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CBP One app deployed for asylum seekers, biometric surveillance concerns raised


smartphone biometric identity and document verification

The Biden Administration has “quietly” expanded the use of the CBP One mobile app, which uses face biometrics to confirm the user’s identity, for people seeking asylum in the U.S., the Los Angeles Times reports.

Administration officials have also expanded the use of CBP One to people who may be eligible for exemption from the Title 42 policy, put in place by the Trump Administration to remove people who have been in country with a communicable disease outbreak. CBP One provides the agency with biometric and biographic information typically gathered through time-consuming manual data entry during an interview with the subject, which CBP says is a safer process in pandemic conditions.

CBP One and its online portal are described as an emerging technology in a recent privacy impact assessment. The app was initially launched with limited functionality last October.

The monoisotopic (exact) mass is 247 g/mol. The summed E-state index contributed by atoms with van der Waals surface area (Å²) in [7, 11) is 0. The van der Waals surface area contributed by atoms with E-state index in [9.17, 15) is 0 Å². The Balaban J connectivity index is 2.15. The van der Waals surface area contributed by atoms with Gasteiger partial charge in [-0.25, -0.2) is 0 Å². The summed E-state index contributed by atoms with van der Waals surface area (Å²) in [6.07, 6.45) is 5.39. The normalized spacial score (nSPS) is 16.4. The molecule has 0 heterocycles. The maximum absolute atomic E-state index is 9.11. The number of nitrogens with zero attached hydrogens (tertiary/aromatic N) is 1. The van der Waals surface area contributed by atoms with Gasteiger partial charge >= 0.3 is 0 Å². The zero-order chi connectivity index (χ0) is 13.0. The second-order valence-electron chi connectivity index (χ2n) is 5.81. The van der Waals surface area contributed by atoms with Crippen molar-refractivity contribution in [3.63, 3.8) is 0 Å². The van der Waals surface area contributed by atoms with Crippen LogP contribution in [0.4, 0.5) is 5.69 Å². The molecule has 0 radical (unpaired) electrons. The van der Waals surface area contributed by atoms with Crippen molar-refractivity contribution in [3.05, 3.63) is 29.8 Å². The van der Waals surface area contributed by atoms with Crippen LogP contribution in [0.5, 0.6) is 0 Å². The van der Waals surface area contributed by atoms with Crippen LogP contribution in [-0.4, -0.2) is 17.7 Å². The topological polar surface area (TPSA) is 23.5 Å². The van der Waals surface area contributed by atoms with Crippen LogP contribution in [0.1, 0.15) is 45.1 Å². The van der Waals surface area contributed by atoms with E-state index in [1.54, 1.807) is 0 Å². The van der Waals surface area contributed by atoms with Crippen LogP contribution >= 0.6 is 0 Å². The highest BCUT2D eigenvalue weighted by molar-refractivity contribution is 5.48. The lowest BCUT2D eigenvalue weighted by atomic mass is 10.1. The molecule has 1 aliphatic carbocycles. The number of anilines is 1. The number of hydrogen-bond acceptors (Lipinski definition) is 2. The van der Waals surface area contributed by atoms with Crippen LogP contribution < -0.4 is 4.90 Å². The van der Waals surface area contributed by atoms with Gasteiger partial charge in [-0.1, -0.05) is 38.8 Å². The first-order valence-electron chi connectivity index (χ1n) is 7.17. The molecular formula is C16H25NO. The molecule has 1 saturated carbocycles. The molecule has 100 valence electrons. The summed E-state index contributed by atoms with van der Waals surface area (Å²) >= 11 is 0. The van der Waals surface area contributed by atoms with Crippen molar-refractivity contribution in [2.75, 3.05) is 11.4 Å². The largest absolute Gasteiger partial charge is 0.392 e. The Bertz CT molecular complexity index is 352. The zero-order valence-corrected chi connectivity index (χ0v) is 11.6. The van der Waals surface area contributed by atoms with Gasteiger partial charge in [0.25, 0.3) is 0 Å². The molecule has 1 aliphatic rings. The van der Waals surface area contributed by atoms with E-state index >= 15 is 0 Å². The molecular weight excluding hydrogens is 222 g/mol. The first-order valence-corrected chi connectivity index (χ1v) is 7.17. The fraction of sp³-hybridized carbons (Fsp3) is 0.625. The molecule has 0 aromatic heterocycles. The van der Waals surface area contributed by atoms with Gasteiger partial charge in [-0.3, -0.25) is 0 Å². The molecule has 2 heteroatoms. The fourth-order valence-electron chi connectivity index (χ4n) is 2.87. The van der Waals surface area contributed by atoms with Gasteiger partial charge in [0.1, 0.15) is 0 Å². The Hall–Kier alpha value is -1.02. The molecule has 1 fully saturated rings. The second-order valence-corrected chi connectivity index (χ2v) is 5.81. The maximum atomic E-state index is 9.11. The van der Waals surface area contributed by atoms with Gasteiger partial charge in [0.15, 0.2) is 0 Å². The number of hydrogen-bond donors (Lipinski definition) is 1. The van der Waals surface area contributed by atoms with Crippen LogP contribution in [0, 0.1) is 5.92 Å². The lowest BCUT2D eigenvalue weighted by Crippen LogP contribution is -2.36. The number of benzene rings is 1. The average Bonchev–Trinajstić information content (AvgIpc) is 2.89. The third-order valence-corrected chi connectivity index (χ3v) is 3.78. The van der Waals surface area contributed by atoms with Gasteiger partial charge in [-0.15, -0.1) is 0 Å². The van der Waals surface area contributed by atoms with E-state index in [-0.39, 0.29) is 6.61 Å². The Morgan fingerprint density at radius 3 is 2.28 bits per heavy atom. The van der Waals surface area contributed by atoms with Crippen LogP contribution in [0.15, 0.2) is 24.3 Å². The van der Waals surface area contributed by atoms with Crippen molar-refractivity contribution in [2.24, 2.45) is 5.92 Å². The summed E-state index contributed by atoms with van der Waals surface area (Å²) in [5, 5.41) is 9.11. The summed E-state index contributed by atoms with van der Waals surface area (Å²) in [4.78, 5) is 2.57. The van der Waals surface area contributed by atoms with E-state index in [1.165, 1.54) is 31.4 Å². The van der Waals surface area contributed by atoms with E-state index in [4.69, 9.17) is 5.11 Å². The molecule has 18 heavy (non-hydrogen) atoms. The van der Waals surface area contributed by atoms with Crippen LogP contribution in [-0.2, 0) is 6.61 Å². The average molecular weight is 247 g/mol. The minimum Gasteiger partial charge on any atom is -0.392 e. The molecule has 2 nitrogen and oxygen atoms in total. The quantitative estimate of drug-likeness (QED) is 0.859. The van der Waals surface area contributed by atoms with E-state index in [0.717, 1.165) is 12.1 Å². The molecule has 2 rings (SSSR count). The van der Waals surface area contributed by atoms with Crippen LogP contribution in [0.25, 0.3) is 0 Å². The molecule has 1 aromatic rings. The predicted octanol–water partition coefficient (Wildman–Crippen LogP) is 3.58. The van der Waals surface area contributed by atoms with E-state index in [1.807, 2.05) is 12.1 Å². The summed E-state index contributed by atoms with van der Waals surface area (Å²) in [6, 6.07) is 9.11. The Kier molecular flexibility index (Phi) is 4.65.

More than 11,000 people seeking asylum in the U.S. have been allowed into the country pending the decision in their cases, in a move partly enabled by CBP One, the report says.

Homeland Security Secretary Alejandro Mayorkas told a House Appropriations Subcommittee that DHS is seeking $1.2 billion to modernize its border security technologies, in part for “safe, orderly and humane treatment of migrants.”

An ACLU representative says that any collection of face biometrics by the government “creates a risk of persistent surveillance,” and that the technology poses major privacy risks. The Times also spoke to a former CBP official who now works in consulting, who said the app could help alleviate the agency carry out more efficient and fairer processes at the border.

CBP requested emergency approval to use CBP One in May from the Office of Management and Budget, which avoided the pubic comment period and notification process normally required. The UNHCR has begun using the app, according to the Times.

A representative of non-profit refugee advocacy group HIAS said the app could reduce the influence of smugglers who pray on vulnerable migrants, if the government properly balances security with people’s opportunity to claim asylum.

A CBP spokesperson told the Times that use of CBP One is voluntary.

The privacy impact assessment notes that additional biographic information can be provided instead of a face biometric match, but that alternative is not yet ready.

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